Project research will be on the driving question and categories and/or questions written in student project proposals. Set aside PBL time for students to work freely on this research.
At this time, student-led project-based learners and you, the facilitator, will find and contact community experts and arrange for interviews, meetings, shadowing experiences, etc. Learners would work with their community experts in any number of ways either inviting those experts into the classroom or meeting with those experts outside of the school walls or home. If you are able to bring your students to the source, wonderful. If not, bring the source to you!
Students will also take this time to review a variety primary resources such as books, publications, articles, and more, as well as participate in community events or activities that would deepen understanding of the topic. One of the major roles of a project-based educator is to organize authentic learning experiences relevant to the project topic at hand.
For tips and tricks on using the community as a resource in PBL, go back to this post.
Step 3: Progress Evaluations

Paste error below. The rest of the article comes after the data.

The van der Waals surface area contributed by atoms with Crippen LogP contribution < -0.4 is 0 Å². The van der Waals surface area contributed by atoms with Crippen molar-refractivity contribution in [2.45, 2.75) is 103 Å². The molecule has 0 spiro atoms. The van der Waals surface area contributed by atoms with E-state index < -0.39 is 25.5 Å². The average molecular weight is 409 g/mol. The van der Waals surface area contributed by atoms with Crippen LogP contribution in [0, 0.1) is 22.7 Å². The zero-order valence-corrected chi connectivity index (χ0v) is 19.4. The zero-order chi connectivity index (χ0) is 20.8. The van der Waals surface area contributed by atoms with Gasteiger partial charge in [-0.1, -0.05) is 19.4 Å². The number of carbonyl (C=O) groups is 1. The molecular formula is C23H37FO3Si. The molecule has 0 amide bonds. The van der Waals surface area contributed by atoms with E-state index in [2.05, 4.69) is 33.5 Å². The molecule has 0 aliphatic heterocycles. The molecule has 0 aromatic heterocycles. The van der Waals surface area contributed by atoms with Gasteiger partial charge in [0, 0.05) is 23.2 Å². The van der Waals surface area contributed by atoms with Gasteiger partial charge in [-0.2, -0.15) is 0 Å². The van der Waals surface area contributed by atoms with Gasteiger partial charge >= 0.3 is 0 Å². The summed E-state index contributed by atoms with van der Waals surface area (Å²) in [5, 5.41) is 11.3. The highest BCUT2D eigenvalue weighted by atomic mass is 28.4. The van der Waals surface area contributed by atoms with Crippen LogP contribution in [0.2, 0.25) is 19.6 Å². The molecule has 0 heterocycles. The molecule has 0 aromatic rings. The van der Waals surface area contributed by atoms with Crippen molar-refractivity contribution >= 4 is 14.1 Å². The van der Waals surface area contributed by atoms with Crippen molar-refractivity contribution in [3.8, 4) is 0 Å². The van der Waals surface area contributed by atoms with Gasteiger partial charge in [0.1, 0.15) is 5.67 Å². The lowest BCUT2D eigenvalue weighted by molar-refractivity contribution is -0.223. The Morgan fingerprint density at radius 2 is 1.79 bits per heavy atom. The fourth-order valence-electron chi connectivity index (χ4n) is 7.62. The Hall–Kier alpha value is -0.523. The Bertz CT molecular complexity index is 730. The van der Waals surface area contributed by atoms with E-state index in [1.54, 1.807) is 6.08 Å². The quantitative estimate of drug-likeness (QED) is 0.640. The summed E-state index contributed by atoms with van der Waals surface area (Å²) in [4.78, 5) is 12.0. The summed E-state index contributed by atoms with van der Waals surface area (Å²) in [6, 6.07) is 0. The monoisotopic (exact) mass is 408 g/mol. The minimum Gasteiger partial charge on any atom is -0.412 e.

Throughout the project process students will self-assess and peer-assess using a generic project assessment or the student-generated assessment. As I said earlier, I typically stick with rubrics. You can organize this process in a variety of ways. One option is to outline checkpoints, times at which students will self and/or peer assess. You could also have regular project circles, which is when the whole group gets together to share progress and offer feedback and suggestions to each other.
You can also ask that community experts involved in the project assess student progress periodically. Invite them to walk the room during designated PBL time. They offer an authentic lens. You can also organize student/teacher check-ins throughout the project process as well.
Step 4: Authentic Final Product Assembly
Making cheese and creating a video tutorial on the experience will take more time and effort than putting together a poster board on how to make cheese. Students would have to actually make the cheese, get it on video, edit the footage, and make a professional final product to be shared with the community. Give students ample class time to work on creating high quality final products. Peruse the room offering consistent feedback as they work. My children and I made cheese, several rounds of it because we didn't get ideal results the first few times. We also made recipes with our cheese, pizza and cannolis, and assembled platters for serving samples.
If you go back to earlier posts in my project-based learning series you will find several that mention authentic final products. This is how students assemble information and demonstrate learning. It might be a blog, an advertisement, a documentary, photojournal, etc. For more details on final products check out Key Elements to Project-Based Learning. You can also check out my post 100 Final Product Ideas for Project-Based Learners for final product ideas.